Indian Journal of Chemical Technology

http://www.niscair.res.in

 

VOLUME 16

NUMBER 4

JULY 2009

CODEN:ICHTEU

ISSN:0971-457X

CONTENTS

 

Papers

 

 

 

Adsorption behaviour of Pb(II), Cd(II) and Zn(II) on NALCO plant sand

291

M Mohapatra, S Khatun & S Anand

 

 

Packed bed column studies for the removal of Acid blue 92 and Basic red 29

 

using non-conventional adsorbent

301

P Sivakumar & P N Palanisamy

 

 

 

Utilization of Erythrina variegata orientalis leaf powder for the removal of

 

cadmium

308

P Rohini Kumar, M Venkateswara Rao, N Chitti Babu, P V Ravi Kumar &

 

P Venkateswarlu

 

 

 

Enzymatic synthesis of fructose ester from mango kernel fat

317

P P Dandekar & V B Patravale

 

 

 

Mn recovery from medium grade ore using a waste cellulosic reductant

322

D Hariprasad, B Dash, M K Ghosh & S Anand

 

 

 

Corrosion inhibition and biocidal activity of a cationic surfactant

328

P Shanthy, P Rengan, A Thamarai Chelvan, K Rathika & S Rajendran

 

 

 

Corrosion inhibition of 304 stainless steel in sodium chloride by ciprofloxacin

 

and norfloxacin

334

R S Dubey & Yogesh Potdar

 

 

 

Cetyl trimethylammonium bromide as corrosion inhibitor for mild steel in

 

acidic medium

339

Mukta Sharma, Jyoti Chawla & Gurmeet Singh

 

 

 

Reversed phase thin layer chromatography of five co-administered drugs with

 

surfactant modified solvent systems

344

Ali Mohammad, Sudhanshu Sharma & Showkat Ahmad Bhawani

 

 

 

Second derivative spectrophotometry for simultaneous determination of

 

iron (II) and copper (II) using 2-ketobutyric acid thiosemicarbazone

351

 

 

Notes

 

 

 

Preparation of reusable enzyme strips using alkylamine and arylamine

 

glass beads affixed on plastic strips for urea determination

357

Minakshi Sharma, Vijay Kumar, Jitender Kumar & C S Pundir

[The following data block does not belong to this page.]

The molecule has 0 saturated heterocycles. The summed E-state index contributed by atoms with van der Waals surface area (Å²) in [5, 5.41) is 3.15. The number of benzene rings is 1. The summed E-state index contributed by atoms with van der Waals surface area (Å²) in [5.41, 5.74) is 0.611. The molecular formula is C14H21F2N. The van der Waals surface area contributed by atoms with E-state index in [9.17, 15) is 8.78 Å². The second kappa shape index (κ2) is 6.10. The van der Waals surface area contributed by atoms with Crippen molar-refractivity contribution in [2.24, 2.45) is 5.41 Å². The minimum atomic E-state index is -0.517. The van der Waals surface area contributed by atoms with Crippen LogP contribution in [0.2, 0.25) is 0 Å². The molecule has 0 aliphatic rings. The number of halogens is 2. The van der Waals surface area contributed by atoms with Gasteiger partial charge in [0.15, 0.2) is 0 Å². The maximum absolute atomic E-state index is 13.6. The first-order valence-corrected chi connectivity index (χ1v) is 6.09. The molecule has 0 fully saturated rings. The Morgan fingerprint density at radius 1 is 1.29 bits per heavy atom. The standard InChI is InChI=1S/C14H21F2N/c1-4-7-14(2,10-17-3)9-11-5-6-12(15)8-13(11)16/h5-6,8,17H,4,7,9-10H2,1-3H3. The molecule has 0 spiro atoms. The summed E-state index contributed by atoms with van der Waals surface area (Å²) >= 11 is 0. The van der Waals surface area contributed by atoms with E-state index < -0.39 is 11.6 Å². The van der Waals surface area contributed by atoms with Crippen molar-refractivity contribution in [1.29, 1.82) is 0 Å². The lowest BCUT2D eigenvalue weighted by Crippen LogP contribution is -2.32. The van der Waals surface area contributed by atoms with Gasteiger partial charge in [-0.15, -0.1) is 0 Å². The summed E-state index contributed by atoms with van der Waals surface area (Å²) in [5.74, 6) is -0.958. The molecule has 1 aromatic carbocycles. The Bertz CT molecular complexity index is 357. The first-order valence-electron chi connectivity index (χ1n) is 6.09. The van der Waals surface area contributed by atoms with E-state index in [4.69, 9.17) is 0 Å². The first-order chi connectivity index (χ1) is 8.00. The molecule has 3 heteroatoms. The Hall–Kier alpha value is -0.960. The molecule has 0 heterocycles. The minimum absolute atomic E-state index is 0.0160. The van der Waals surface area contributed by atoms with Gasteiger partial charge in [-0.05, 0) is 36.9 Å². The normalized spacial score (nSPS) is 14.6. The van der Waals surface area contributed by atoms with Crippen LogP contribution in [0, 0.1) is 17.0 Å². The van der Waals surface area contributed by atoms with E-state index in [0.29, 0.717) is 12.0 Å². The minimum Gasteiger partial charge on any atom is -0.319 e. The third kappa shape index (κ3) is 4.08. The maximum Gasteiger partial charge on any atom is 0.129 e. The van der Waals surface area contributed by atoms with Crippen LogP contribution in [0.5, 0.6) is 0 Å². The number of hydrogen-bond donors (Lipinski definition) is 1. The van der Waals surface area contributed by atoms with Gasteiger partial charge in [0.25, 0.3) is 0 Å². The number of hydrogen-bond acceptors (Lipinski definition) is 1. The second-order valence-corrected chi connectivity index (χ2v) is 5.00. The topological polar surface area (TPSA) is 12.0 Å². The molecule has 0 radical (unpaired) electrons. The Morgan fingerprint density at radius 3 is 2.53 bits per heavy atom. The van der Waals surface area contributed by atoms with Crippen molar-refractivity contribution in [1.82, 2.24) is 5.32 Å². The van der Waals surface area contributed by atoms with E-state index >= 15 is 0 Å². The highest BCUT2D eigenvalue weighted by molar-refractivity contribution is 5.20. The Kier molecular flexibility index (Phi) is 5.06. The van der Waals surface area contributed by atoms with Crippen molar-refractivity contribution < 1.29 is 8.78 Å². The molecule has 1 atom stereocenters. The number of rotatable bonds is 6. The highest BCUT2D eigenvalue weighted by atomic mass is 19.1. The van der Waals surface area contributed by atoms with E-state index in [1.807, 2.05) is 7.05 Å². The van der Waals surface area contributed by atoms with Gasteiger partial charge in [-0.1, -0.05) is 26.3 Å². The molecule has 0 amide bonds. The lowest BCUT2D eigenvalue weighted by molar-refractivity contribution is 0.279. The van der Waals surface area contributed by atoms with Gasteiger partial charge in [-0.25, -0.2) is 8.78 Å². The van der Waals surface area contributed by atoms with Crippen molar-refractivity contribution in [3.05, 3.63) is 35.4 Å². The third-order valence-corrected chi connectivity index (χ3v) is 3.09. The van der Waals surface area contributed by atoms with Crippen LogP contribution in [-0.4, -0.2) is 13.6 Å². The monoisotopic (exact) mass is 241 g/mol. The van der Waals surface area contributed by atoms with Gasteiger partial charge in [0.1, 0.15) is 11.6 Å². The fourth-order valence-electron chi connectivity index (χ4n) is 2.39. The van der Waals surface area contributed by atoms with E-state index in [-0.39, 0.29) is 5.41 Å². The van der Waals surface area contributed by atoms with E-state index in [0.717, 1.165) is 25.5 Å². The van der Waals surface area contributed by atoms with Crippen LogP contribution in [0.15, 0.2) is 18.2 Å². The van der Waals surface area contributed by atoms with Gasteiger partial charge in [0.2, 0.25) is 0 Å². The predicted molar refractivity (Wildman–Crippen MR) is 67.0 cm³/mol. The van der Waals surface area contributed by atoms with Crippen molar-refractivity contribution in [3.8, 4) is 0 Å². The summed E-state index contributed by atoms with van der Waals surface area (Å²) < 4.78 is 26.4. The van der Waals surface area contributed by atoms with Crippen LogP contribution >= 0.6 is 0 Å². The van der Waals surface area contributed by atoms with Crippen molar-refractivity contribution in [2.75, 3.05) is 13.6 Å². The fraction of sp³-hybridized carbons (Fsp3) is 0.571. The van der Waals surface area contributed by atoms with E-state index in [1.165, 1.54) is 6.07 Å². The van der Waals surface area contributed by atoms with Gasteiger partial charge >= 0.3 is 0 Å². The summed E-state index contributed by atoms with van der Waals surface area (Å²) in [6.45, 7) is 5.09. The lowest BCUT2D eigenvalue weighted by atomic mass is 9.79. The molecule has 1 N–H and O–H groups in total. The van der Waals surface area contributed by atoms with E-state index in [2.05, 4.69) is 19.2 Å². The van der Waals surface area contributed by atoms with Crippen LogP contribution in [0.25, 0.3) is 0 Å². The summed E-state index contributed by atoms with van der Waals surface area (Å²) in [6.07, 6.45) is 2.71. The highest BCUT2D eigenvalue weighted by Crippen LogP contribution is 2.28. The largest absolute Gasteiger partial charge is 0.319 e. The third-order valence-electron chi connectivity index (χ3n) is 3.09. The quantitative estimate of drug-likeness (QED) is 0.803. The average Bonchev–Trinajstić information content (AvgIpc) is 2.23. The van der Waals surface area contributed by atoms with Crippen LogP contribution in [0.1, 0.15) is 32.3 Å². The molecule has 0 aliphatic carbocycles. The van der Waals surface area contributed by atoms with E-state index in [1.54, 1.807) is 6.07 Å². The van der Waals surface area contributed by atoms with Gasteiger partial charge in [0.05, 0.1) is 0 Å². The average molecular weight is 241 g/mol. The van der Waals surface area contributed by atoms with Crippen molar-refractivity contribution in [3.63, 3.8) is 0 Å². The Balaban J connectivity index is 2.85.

Removal of fluoride from low TDS water using low grade coal

361

L Borah & N C Dey

 

 

 

Author Index

365

 

 

Keyword Index

366

 

 

Guidelines for Authors

367

 

 

 

 

 

 

 

Indian Journal of Chemical Technology

Vol. 16, July 2009, pp. 291-300

 

 

Adsorption behaviour of Pb(II), Cd(II) and Zn(II) on NALCO plant sand

 

M Mohapatra1*, S Khatun2 & S Anand1

1Institute of Minerals and Materials Technology (IMMT), Bhubaneswar 751 013, India

2Indian Institute of Chemical Technology, Hyderabad 500 007, India

Present investigation evaluates the adsorption of Pb(II), Cd(II) and Zn(II) ions on plant sand of National Aluminum Company, Orissa, India. The XRD pattern and FTIR spectra showed goethite, alumina and silica as the major phases in the sand. Effects of various parameters such as time, pH, temperature, metal ions and adsorbent concentrations were studied. The adsorption followed pseudo second order kinetics for all the three cations. The proton stoichiometry was dependent on the nature of the metal ion showing the order Zn(II)>Cd(II)>Pb(II). The adsorption was found to be in the order Zn(II)>Cd(II)> Pb(II) with loading capacities of 47.79, 42.2 and 22.8 mg g-1 of plant sand sample. The adsorption data was fitted to various models. The thermodynamic parameters (Δ)G0, (Δ)H0 and (Δ)S0 have been evaluated. The XRD patterns of Pb(II) adsorbed plant sand sample showed that the crystallinity of silica phase was affected with the appearance of (110) plane and disappearance of (011) plane. It also disturbed the (110) plane of goethite. Cd(II) adsorbed sample showed disappearance of (011) plane of silica phase and transformation of alumina phase Al2O3 to s-Al2O3. The adsorption of Zn(II) showed prominence of (110) plane of goethite with disappearance of s-Al2O3 phase.

Keywords: Plant sand, Adsorption, Isotherms, Kinetics, Heavy metal ions, XRD

 

 

Indian Journal of Chemical Technology

Vol. 16, July 2009, pp. 301-307

 

 

Packed bed column studies for the removal of Acid blue 92 and

Basic red 29 using non-conventional adsorbent

 

P Sivakumar* & P N Palanisamy

Department of Chemistry, Kongu Engineering College, Perundurai, Erode 638 052, India

Email: shivagobi@yahoo.com

 

The adsorptive removal of Acid blue 92 and Basic red 29 dyes was achieved using a packed column prepared by Euphorbia antiquorum L activated carbon. The effects of various factors like influent concentration, flow rate and bed height were analysed. The column experiments using Euphorbia antiquorum L activated carbon showed that adsorption efficiency increases with increase in the influent concentration and bed depth and decreases with increasing flow rate. Column adsorption performance was evaluated using Thomas and Yoon-Nelson kinetic models. The adsorption capacity calculated by Thomas and Yoon-Nelson models were compared with the experimental adsorption capacity. The Yoon-Nelson model describes the adsorption behaviour of the selected adsorbent-adsorbate system more reasonably than Thomas model and Basic red 29 adsorption behaviour fits exceptionally well with the Yoon-Nelson model.